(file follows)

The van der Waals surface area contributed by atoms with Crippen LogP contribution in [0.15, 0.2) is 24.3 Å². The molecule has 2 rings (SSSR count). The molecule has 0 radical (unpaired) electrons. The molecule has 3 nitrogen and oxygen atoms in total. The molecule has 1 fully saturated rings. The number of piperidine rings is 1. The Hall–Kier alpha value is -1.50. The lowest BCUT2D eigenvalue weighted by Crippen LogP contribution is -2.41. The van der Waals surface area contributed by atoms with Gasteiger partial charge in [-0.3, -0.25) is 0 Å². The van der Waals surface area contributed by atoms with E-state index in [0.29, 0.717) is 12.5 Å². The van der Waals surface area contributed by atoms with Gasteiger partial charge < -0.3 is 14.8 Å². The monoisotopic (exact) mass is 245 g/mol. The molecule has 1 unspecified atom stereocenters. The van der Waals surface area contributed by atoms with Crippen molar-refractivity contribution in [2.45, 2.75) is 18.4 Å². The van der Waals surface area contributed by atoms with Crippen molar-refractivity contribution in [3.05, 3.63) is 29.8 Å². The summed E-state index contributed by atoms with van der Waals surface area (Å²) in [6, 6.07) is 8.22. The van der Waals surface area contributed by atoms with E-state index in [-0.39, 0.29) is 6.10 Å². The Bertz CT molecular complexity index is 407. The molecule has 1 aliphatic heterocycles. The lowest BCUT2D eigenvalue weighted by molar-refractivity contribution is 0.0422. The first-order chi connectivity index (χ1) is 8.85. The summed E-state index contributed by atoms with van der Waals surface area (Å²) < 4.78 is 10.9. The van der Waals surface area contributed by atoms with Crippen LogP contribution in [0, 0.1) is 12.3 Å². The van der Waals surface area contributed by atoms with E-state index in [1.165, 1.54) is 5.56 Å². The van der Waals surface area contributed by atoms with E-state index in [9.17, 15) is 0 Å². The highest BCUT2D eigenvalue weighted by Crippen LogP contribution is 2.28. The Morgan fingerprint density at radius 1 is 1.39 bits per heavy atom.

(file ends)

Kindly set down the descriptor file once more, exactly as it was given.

The van der Waals surface area contributed by atoms with Crippen LogP contribution in [0.15, 0.2) is 24.3 Å². The molecule has 2 rings (SSSR count). The molecule has 0 radical (unpaired) electrons. The molecule has 3 nitrogen and oxygen atoms in total. The molecule has 1 fully saturated rings. The number of piperidine rings is 1. The Hall–Kier alpha value is -1.50. The lowest BCUT2D eigenvalue weighted by Crippen LogP contribution is -2.41. The van der Waals surface area contributed by atoms with Gasteiger partial charge in [-0.3, -0.25) is 0 Å². The van der Waals surface area contributed by atoms with E-state index in [0.29, 0.717) is 12.5 Å². The van der Waals surface area contributed by atoms with Gasteiger partial charge < -0.3 is 14.8 Å². The monoisotopic (exact) mass is 245 g/mol. The molecule has 1 unspecified atom stereocenters. The van der Waals surface area contributed by atoms with Crippen molar-refractivity contribution in [2.45, 2.75) is 18.4 Å². The van der Waals surface area contributed by atoms with Crippen molar-refractivity contribution in [3.05, 3.63) is 29.8 Å². The summed E-state index contributed by atoms with van der Waals surface area (Å²) in [6, 6.07) is 8.22. The van der Waals surface area contributed by atoms with E-state index in [-0.39, 0.29) is 6.10 Å². The Bertz CT molecular complexity index is 407. The molecule has 1 aliphatic heterocycles. The lowest BCUT2D eigenvalue weighted by molar-refractivity contribution is 0.0422. The first-order chi connectivity index (χ1) is 8.85. The summed E-state index contributed by atoms with van der Waals surface area (Å²) < 4.78 is 10.9. The van der Waals surface area contributed by atoms with Crippen LogP contribution in [0, 0.1) is 12.3 Å². The van der Waals surface area contributed by atoms with E-state index in [1.165, 1.54) is 5.56 Å². The van der Waals surface area contributed by atoms with E-state index in [9.17, 15) is 0 Å². The highest BCUT2D eigenvalue weighted by Crippen LogP contribution is 2.28. The Morgan fingerprint density at radius 1 is 1.39 bits per heavy atom.